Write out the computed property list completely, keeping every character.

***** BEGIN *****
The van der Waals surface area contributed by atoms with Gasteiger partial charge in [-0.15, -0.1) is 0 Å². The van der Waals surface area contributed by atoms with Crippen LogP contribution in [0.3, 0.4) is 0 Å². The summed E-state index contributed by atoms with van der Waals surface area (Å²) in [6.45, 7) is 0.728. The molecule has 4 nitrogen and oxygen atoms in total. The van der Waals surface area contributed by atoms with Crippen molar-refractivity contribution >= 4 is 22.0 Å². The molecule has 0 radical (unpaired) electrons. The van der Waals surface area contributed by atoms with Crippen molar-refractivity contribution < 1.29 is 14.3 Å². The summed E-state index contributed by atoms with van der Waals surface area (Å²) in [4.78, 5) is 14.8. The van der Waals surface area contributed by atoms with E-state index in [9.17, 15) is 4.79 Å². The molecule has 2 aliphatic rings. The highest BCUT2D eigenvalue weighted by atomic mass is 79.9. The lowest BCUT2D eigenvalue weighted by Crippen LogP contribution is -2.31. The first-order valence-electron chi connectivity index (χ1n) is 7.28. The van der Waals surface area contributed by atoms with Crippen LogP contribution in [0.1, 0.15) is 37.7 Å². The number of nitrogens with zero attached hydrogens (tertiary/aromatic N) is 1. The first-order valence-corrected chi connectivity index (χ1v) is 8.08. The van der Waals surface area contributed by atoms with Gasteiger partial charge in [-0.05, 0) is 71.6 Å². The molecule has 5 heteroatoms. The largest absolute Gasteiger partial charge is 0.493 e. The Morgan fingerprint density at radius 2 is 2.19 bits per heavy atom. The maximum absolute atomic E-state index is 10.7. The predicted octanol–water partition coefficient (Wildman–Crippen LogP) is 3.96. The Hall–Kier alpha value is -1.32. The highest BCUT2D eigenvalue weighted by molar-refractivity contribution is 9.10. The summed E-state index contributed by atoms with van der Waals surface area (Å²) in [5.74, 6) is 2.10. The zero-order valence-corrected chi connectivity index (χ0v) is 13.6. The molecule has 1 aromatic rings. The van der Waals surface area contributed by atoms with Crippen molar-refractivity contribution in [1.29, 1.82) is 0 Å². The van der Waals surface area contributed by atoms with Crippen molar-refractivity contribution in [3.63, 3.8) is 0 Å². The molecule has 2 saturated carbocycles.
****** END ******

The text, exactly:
The van der Waals surface area contributed by atoms with Gasteiger partial charge in [-0.15, -0.1) is 0 Å². The van der Waals surface area contributed by atoms with Crippen LogP contribution in [0.3, 0.4) is 0 Å². The summed E-state index contributed by atoms with van der Waals surface area (Å²) in [6.45, 7) is 0.728. The molecule has 4 nitrogen and oxygen atoms in total. The van der Waals surface area contributed by atoms with Crippen molar-refractivity contribution >= 4 is 22.0 Å². The molecule has 0 radical (unpaired) electrons. The van der Waals surface area contributed by atoms with Crippen molar-refractivity contribution < 1.29 is 14.3 Å². The summed E-state index contributed by atoms with van der Waals surface area (Å²) in [4.78, 5) is 14.8. The van der Waals surface area contributed by atoms with E-state index in [9.17, 15) is 4.79 Å². The molecule has 2 aliphatic rings. The highest BCUT2D eigenvalue weighted by atomic mass is 79.9. The lowest BCUT2D eigenvalue weighted by Crippen LogP contribution is -2.31. The first-order valence-electron chi connectivity index (χ1n) is 7.28. The van der Waals surface area contributed by atoms with Crippen LogP contribution in [0.1, 0.15) is 37.7 Å². The number of nitrogens with zero attached hydrogens (tertiary/aromatic N) is 1. The first-order valence-corrected chi connectivity index (χ1v) is 8.08. The van der Waals surface area contributed by atoms with Gasteiger partial charge in [-0.05, 0) is 71.6 Å². The molecule has 5 heteroatoms. The largest absolute Gasteiger partial charge is 0.493 e. The Morgan fingerprint density at radius 2 is 2.19 bits per heavy atom. The maximum absolute atomic E-state index is 10.7. The predicted octanol–water partition coefficient (Wildman–Crippen LogP) is 3.96. The Hall–Kier alpha value is -1.32. The highest BCUT2D eigenvalue weighted by molar-refractivity contribution is 9.10. The summed E-state index contributed by atoms with van der Waals surface area (Å²) in [5.74, 6) is 2.10. The zero-order valence-corrected chi connectivity index (χ0v) is 13.6. The molecule has 1 aromatic rings. The van der Waals surface area contributed by atoms with Crippen molar-refractivity contribution in [1.29, 1.82) is 0 Å². The van der Waals surface area contributed by atoms with Crippen molar-refractivity contribution in [3.63, 3.8) is 0 Å². The molecule has 2 saturated carbocycles.